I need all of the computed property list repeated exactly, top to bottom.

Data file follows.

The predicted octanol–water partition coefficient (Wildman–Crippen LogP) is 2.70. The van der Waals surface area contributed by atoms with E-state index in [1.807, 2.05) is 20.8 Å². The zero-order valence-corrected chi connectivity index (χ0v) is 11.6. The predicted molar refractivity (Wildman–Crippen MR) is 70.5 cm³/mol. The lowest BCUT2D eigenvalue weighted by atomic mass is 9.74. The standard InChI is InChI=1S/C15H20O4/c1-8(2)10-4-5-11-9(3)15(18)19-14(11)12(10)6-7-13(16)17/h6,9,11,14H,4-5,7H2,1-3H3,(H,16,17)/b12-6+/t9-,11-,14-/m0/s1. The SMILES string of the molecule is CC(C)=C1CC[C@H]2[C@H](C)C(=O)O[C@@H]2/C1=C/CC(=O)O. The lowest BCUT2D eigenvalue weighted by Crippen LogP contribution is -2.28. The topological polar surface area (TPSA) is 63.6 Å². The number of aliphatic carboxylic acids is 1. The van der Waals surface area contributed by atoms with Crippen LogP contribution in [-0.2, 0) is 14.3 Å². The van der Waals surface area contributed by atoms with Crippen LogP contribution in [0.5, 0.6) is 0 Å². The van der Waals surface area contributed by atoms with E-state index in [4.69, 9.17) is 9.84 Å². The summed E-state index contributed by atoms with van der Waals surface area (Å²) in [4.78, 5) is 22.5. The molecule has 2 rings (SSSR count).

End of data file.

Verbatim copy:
The predicted octanol–water partition coefficient (Wildman–Crippen LogP) is 2.70. The van der Waals surface area contributed by atoms with E-state index in [1.807, 2.05) is 20.8 Å². The zero-order valence-corrected chi connectivity index (χ0v) is 11.6. The predicted molar refractivity (Wildman–Crippen MR) is 70.5 cm³/mol. The lowest BCUT2D eigenvalue weighted by atomic mass is 9.74. The standard InChI is InChI=1S/C15H20O4/c1-8(2)10-4-5-11-9(3)15(18)19-14(11)12(10)6-7-13(16)17/h6,9,11,14H,4-5,7H2,1-3H3,(H,16,17)/b12-6+/t9-,11-,14-/m0/s1. The SMILES string of the molecule is CC(C)=C1CC[C@H]2[C@H](C)C(=O)O[C@@H]2/C1=C/CC(=O)O. The lowest BCUT2D eigenvalue weighted by Crippen LogP contribution is -2.28. The topological polar surface area (TPSA) is 63.6 Å². The number of aliphatic carboxylic acids is 1. The van der Waals surface area contributed by atoms with Crippen LogP contribution in [-0.2, 0) is 14.3 Å². The van der Waals surface area contributed by atoms with Crippen LogP contribution in [0.5, 0.6) is 0 Å². The van der Waals surface area contributed by atoms with E-state index in [4.69, 9.17) is 9.84 Å². The summed E-state index contributed by atoms with van der Waals surface area (Å²) in [4.78, 5) is 22.5. The molecule has 2 rings (SSSR count).